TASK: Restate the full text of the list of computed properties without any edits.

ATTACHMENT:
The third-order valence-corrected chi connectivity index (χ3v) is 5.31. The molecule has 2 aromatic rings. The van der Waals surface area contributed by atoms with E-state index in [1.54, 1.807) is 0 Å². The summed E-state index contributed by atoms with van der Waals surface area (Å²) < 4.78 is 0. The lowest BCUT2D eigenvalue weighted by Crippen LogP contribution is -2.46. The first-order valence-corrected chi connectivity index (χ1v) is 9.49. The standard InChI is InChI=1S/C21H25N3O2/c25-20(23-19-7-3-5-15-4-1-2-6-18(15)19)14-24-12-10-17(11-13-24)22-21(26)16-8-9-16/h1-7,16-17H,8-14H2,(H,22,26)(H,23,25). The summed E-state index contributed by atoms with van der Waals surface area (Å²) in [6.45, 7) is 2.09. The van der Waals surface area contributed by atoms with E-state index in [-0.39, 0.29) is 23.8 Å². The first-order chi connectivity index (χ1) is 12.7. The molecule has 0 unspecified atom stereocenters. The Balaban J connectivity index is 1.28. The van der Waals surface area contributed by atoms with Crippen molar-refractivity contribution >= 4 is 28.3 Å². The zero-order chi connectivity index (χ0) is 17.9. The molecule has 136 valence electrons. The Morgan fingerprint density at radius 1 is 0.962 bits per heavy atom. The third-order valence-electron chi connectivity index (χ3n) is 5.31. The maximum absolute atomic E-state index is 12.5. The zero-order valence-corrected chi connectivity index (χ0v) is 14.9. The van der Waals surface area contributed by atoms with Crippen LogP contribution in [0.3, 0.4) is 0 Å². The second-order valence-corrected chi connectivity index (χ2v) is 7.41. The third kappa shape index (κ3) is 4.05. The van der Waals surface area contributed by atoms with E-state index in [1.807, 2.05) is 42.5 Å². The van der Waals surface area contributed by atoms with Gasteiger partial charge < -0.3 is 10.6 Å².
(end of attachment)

The third-order valence-corrected chi connectivity index (χ3v) is 5.31. The molecule has 2 aromatic rings. The van der Waals surface area contributed by atoms with E-state index in [1.54, 1.807) is 0 Å². The summed E-state index contributed by atoms with van der Waals surface area (Å²) < 4.78 is 0. The lowest BCUT2D eigenvalue weighted by Crippen LogP contribution is -2.46. The first-order valence-corrected chi connectivity index (χ1v) is 9.49. The standard InChI is InChI=1S/C21H25N3O2/c25-20(23-19-7-3-5-15-4-1-2-6-18(15)19)14-24-12-10-17(11-13-24)22-21(26)16-8-9-16/h1-7,16-17H,8-14H2,(H,22,26)(H,23,25). The summed E-state index contributed by atoms with van der Waals surface area (Å²) in [6.45, 7) is 2.09. The van der Waals surface area contributed by atoms with E-state index in [-0.39, 0.29) is 23.8 Å². The first-order chi connectivity index (χ1) is 12.7. The molecule has 0 unspecified atom stereocenters. The Balaban J connectivity index is 1.28. The van der Waals surface area contributed by atoms with Crippen molar-refractivity contribution >= 4 is 28.3 Å². The zero-order chi connectivity index (χ0) is 17.9. The molecule has 136 valence electrons. The Morgan fingerprint density at radius 1 is 0.962 bits per heavy atom. The third-order valence-electron chi connectivity index (χ3n) is 5.31. The maximum absolute atomic E-state index is 12.5. The zero-order valence-corrected chi connectivity index (χ0v) is 14.9. The van der Waals surface area contributed by atoms with Crippen LogP contribution in [0.3, 0.4) is 0 Å². The second-order valence-corrected chi connectivity index (χ2v) is 7.41. The third kappa shape index (κ3) is 4.05. The van der Waals surface area contributed by atoms with E-state index in [1.807, 2.05) is 42.5 Å². The van der Waals surface area contributed by atoms with Gasteiger partial charge < -0.3 is 10.6 Å².